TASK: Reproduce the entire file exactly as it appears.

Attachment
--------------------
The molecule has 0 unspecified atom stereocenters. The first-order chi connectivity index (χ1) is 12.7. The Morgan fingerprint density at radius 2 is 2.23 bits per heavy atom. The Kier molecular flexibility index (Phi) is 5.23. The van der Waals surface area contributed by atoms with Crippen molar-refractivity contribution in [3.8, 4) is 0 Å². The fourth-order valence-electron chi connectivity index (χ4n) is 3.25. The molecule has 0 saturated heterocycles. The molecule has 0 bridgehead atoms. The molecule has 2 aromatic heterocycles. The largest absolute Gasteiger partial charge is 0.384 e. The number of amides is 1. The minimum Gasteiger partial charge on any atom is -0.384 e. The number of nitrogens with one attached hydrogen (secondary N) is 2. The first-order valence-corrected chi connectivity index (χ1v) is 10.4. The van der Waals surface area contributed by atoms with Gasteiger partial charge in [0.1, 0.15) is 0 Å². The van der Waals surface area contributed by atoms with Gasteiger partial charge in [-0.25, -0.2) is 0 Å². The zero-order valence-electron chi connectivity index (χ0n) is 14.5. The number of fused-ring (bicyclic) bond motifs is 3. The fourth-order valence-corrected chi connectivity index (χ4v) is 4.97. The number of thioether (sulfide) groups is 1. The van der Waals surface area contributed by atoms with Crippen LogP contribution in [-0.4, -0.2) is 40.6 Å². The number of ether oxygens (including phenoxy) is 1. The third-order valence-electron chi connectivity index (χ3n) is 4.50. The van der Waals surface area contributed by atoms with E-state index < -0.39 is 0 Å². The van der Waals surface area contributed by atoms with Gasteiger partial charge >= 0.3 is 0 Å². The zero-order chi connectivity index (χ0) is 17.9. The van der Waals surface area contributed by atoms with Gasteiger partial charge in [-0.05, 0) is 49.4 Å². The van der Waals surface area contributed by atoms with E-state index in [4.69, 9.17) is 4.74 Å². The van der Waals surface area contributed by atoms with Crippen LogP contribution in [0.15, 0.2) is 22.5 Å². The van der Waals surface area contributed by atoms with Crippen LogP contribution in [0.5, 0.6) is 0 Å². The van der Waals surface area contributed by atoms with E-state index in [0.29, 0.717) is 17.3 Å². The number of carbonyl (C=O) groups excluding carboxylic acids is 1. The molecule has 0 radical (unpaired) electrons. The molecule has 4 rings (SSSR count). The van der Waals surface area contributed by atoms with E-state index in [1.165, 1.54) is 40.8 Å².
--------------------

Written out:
The molecule has 0 unspecified atom stereocenters. The first-order chi connectivity index (χ1) is 12.7. The Morgan fingerprint density at radius 2 is 2.23 bits per heavy atom. The Kier molecular flexibility index (Phi) is 5.23. The van der Waals surface area contributed by atoms with Crippen molar-refractivity contribution in [3.8, 4) is 0 Å². The fourth-order valence-electron chi connectivity index (χ4n) is 3.25. The molecule has 0 saturated heterocycles. The molecule has 0 bridgehead atoms. The molecule has 2 aromatic heterocycles. The largest absolute Gasteiger partial charge is 0.384 e. The number of amides is 1. The minimum Gasteiger partial charge on any atom is -0.384 e. The number of nitrogens with one attached hydrogen (secondary N) is 2. The first-order valence-corrected chi connectivity index (χ1v) is 10.4. The van der Waals surface area contributed by atoms with Gasteiger partial charge in [0.1, 0.15) is 0 Å². The van der Waals surface area contributed by atoms with Gasteiger partial charge in [-0.25, -0.2) is 0 Å². The zero-order valence-electron chi connectivity index (χ0n) is 14.5. The number of fused-ring (bicyclic) bond motifs is 3. The fourth-order valence-corrected chi connectivity index (χ4v) is 4.97. The number of thioether (sulfide) groups is 1. The van der Waals surface area contributed by atoms with Crippen LogP contribution in [-0.4, -0.2) is 40.6 Å². The number of ether oxygens (including phenoxy) is 1. The third-order valence-electron chi connectivity index (χ3n) is 4.50. The van der Waals surface area contributed by atoms with E-state index < -0.39 is 0 Å². The van der Waals surface area contributed by atoms with Gasteiger partial charge >= 0.3 is 0 Å². The zero-order chi connectivity index (χ0) is 17.9. The van der Waals surface area contributed by atoms with Gasteiger partial charge in [-0.05, 0) is 49.4 Å². The van der Waals surface area contributed by atoms with E-state index in [4.69, 9.17) is 4.74 Å². The van der Waals surface area contributed by atoms with Crippen LogP contribution in [0.15, 0.2) is 22.5 Å². The van der Waals surface area contributed by atoms with Crippen LogP contribution in [0.5, 0.6) is 0 Å². The van der Waals surface area contributed by atoms with E-state index in [0.29, 0.717) is 17.3 Å². The number of carbonyl (C=O) groups excluding carboxylic acids is 1. The molecule has 0 radical (unpaired) electrons. The molecule has 4 rings (SSSR count). The van der Waals surface area contributed by atoms with E-state index in [1.165, 1.54) is 40.8 Å².